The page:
March 2009 Archives

Many Collage users don’t realize that they themselves can create new pages for their websites. Often, tasks come through where users have deleted all the content from an existing page and replaced it with new unrelated content, as a means to create new page. This creates problems because the original file name (URL) is still the same, yet the material on the page is of a completely different topic.

How to Create Your Own Webpage

To create a new page in Collage,

1) Create a task

2) Open a task

3) Navigate to the folder where you want the new page to live

4) Click on the “New Document” icon on the top toolbar
new-doc.jpg

5) In the New Document text box, add a name for the asset (something related to the page's subject matter) in the "Name" field

6) Click "Okay"

The page will refresh and your new page will appear, ready for you to populate it with content.

 

Please let us know in the notes section of your task that you have created new documents so we can make sure they function properly and are linked appropriately.

Formatting content in Collage can be tricky. Many Collage users have trouble particularly with actions like indenting text, spacing text or creating soft returns (single line breaks). Their solution has been to hit the space bar multiple times to create the desired effect. Trouble is, this method causes the page template to collapse. Here's what a collapsed page template looks like (notice the content area has dropped below the left-hand navigation):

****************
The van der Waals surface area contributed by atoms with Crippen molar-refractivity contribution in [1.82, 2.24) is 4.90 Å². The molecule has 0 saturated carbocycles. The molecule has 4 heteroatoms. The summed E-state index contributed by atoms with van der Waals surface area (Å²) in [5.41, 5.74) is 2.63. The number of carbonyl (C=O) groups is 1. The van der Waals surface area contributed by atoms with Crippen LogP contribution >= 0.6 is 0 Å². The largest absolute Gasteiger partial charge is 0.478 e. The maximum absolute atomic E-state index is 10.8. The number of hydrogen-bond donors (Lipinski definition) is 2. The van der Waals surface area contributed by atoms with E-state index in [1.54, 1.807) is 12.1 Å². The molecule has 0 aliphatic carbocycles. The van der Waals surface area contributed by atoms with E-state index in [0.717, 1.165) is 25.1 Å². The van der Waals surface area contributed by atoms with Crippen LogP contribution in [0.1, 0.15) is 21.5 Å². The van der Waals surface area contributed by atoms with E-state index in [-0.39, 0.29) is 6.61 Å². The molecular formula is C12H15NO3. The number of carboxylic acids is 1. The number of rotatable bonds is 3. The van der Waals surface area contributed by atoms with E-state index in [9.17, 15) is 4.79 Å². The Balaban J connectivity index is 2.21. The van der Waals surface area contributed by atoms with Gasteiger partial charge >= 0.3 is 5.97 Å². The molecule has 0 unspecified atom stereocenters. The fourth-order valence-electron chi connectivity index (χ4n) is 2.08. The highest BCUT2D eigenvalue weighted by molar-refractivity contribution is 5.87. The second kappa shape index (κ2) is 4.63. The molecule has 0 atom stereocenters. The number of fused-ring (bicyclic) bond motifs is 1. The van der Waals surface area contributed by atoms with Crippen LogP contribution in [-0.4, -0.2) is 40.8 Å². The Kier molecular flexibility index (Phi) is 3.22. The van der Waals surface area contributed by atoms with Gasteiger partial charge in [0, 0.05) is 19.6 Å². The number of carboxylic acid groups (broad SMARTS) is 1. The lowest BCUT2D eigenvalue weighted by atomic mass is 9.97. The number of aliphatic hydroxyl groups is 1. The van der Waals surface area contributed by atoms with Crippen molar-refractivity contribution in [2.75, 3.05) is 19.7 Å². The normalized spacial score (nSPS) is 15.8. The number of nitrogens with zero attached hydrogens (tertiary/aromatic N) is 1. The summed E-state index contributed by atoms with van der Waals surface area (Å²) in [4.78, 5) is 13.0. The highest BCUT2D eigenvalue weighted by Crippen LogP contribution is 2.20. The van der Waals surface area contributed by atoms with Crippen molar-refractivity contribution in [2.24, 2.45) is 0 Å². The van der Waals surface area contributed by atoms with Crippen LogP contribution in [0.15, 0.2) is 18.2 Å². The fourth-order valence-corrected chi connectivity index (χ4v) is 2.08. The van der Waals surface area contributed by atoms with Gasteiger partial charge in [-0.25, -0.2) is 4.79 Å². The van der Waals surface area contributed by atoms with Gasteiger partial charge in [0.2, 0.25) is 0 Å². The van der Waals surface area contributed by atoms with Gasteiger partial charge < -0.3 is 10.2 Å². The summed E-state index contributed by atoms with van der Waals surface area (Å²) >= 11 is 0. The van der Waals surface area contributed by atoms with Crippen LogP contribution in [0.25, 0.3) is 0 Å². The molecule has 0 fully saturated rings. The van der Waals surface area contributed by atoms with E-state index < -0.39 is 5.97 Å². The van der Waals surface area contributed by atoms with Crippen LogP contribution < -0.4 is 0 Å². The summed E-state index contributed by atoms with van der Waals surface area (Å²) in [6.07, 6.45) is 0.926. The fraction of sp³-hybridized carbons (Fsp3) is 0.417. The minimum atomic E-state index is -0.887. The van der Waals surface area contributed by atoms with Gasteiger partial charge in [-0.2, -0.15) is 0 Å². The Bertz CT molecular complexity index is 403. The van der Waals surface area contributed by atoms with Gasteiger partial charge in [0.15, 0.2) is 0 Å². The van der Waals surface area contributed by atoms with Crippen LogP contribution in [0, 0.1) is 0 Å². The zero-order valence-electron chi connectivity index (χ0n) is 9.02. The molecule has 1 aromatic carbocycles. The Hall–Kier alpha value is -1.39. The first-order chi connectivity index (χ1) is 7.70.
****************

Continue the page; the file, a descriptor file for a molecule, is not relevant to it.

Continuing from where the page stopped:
collapsed-page.jpgFor the record, hitting the space bar repeatedly creates a string of unbroken code (“     ”) that extends beyond the page template dimensions of 550 pixels maximum, which breaks the template causing the page to collapse.


Point being, using the space bar to format pages is not a viable solution and can cause more problems than it solves. Fortunately, there are alternatives.


Solutions to Avoid Using the Space Bar for Formatting

Indenting

If you’re trying to indent text, rather than bang at the space bar, you should use the “Indent” feature. To do this, use your cursor to highlight the text you want to indent and click on the "Indent" icon on the toolbar (see image).


indent2.jpg


To undo this action, highlight the same text and click on the “Outdent” icon. This works for a sentence, a paragraph or multiple paragraphs.

Soft Returns

To create a "soft return" (single line break), refer back to a previous CMS Blog entry, "Stop Mousing Around: A Handy, Dandy Guide to Helpful Keystrokes," and go to "Soft Return" section: https://blog.uml.edu/cms/2009/02/helpful-keystrokes.html

Multiple Line Item Indents

If you want to indent multiple line items, you can use the "Indent" tool, but I'd recommend creating a list, either ordered (numbered) or unordered (bullets). To do this, use your cursor to highlight the text you want to indent and click on the "List" icon on the toolbar (see image).


list4.jpg